131 research outputs found

    Memcapacitive Devices in Logic and Crossbar Applications

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    Over the last decade, memristive devices have been widely adopted in computing for various conventional and unconventional applications. While the integration density, memory property, and nonlinear characteristics have many benefits, reducing the energy consumption is limited by the resistive nature of the devices. Memcapacitors would address that limitation while still having all the benefits of memristors. Recent work has shown that with adjusted parameters during the fabrication process, a metal-oxide device can indeed exhibit a memcapacitive behavior. We introduce novel memcapacitive logic gates and memcapacitive crossbar classifiers as a proof of concept that such applications can outperform memristor-based architectures. The results illustrate that, compared to memristive logic gates, our memcapacitive gates consume about 7x less power. The memcapacitive crossbar classifier achieves similar classification performance but reduces the power consumption by a factor of about 1,500x for the MNIST dataset and a factor of about 1,000x for the CIFAR-10 dataset compared to a memristive crossbar. Our simulation results demonstrate that memcapacitive devices have great potential for both Boolean logic and analog low-power applications

    Delay Line as a Chemical Reaction Network

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    Chemistry as an unconventional computing medium presently lacks a systematic approach to gather, store, and sort data over time. To build more complicated systems in chemistries, the ability to look at data in the past would be a valuable tool to perform complex calculations. In this paper we present the first implementation of a chemical delay line providing information storage in a chemistry that can reliably capture information over an extended period of time. The delay line is capable of parallel operations in a single instruction, multiple data (SIMD) fashion. Using Michaelis-Menten kinetics, we describe the chemical delay line implementation featuring an enzyme acting as a means to reduce copy errors. We also discuss how information is randomly accessible from any element on the delay line. Our work shows how the chemical delay line retains and provides a value from a previous cycle. The system's modularity allows for integration with existing chemical systems. We exemplify the delay line capabilities by integration with a threshold asymmetric signal perceptron to demonstrate how it learns all 14 linearly separable binary functions over a size two sliding window. The delay line has applications in biomedical diagnosis and treatment, such as smart drug delivery.Comment: 9 pages, 11 figures, 6 table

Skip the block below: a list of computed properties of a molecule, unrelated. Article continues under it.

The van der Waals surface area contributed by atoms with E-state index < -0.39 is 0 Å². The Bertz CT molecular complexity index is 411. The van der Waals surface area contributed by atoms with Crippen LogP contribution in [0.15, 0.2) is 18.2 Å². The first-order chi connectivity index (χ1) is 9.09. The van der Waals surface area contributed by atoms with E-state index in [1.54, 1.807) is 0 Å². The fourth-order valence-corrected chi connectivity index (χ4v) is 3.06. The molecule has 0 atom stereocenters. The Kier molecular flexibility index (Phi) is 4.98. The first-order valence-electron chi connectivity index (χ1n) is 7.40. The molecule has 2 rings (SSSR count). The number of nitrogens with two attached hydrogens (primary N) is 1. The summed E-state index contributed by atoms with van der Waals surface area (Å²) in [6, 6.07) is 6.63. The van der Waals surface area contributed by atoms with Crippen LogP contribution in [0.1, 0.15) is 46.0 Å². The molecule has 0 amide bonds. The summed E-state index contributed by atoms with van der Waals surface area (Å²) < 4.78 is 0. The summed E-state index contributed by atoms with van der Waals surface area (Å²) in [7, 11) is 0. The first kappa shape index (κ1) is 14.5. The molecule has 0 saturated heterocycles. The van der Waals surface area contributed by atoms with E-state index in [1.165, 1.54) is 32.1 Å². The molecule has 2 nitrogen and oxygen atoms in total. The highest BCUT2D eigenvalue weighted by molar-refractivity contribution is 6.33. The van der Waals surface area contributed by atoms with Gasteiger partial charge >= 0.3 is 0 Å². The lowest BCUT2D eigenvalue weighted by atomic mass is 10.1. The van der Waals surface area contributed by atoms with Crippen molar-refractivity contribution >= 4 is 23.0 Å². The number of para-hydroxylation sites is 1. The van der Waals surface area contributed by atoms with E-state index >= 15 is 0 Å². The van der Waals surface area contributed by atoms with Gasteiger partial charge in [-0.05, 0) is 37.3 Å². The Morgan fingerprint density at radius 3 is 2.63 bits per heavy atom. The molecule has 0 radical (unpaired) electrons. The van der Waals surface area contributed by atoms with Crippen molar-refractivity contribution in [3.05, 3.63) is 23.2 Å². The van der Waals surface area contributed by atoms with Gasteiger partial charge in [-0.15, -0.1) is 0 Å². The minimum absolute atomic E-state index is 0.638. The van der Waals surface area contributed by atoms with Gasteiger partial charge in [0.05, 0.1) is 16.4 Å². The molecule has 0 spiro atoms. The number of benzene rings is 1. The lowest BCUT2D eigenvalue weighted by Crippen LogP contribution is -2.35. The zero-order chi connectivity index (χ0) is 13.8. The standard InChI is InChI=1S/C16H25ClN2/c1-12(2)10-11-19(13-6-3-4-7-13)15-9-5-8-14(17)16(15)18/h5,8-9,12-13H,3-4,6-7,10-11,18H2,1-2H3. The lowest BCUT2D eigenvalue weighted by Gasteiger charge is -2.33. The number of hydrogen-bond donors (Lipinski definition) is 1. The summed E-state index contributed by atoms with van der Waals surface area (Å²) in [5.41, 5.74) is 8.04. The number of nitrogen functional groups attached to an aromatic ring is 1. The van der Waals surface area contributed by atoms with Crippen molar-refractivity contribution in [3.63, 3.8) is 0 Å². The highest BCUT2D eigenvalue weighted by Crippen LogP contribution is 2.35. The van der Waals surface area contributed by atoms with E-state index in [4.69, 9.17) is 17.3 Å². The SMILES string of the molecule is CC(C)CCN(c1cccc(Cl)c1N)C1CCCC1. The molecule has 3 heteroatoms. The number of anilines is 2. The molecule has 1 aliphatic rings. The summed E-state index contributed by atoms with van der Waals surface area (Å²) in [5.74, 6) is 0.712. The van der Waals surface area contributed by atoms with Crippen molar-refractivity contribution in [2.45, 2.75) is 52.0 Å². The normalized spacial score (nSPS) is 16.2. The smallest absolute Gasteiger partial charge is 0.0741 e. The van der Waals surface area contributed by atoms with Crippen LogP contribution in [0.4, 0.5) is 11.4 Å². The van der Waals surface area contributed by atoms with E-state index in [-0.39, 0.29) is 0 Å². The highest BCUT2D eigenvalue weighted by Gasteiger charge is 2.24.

COEL: A Web-based Chemistry Simulation Framework

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    The chemical reaction network (CRN) is a widely used formalism to describe macroscopic behavior of chemical systems. Available tools for CRN modelling and simulation require local access, installation, and often involve local file storage, which is susceptible to loss, lacks searchable structure, and does not support concurrency. Furthermore, simulations are often single-threaded, and user interfaces are non-trivial to use. Therefore there are significant hurdles to conducting efficient and collaborative chemical research. In this paper, we introduce a new enterprise chemistry simulation framework, COEL, which addresses these issues. COEL is the first web-based framework of its kind. A visually pleasing and intuitive user interface, simulations that run on a large computational grid, reliable database storage, and transactional services make COEL ideal for collaborative research and education. COEL's most prominent features include ODE-based simulations of chemical reaction networks and multicompartment reaction networks, with rich options for user interactions with those networks. COEL provides DNA-strand displacement transformations and visualization (and is to our knowledge the first CRN framework to do so), GA optimization of rate constants, expression validation, an application-wide plotting engine, and SBML/Octave/Matlab export. We also present an overview of the underlying software and technologies employed and describe the main architectural decisions driving our development. COEL is available at http://coel-sim.org for selected research teams only. We plan to provide a part of COEL's functionality to the general public in the near future.Comment: 23 pages, 12 figures, 1 tabl

    When correlations matter - response of dynamical networks to small perturbations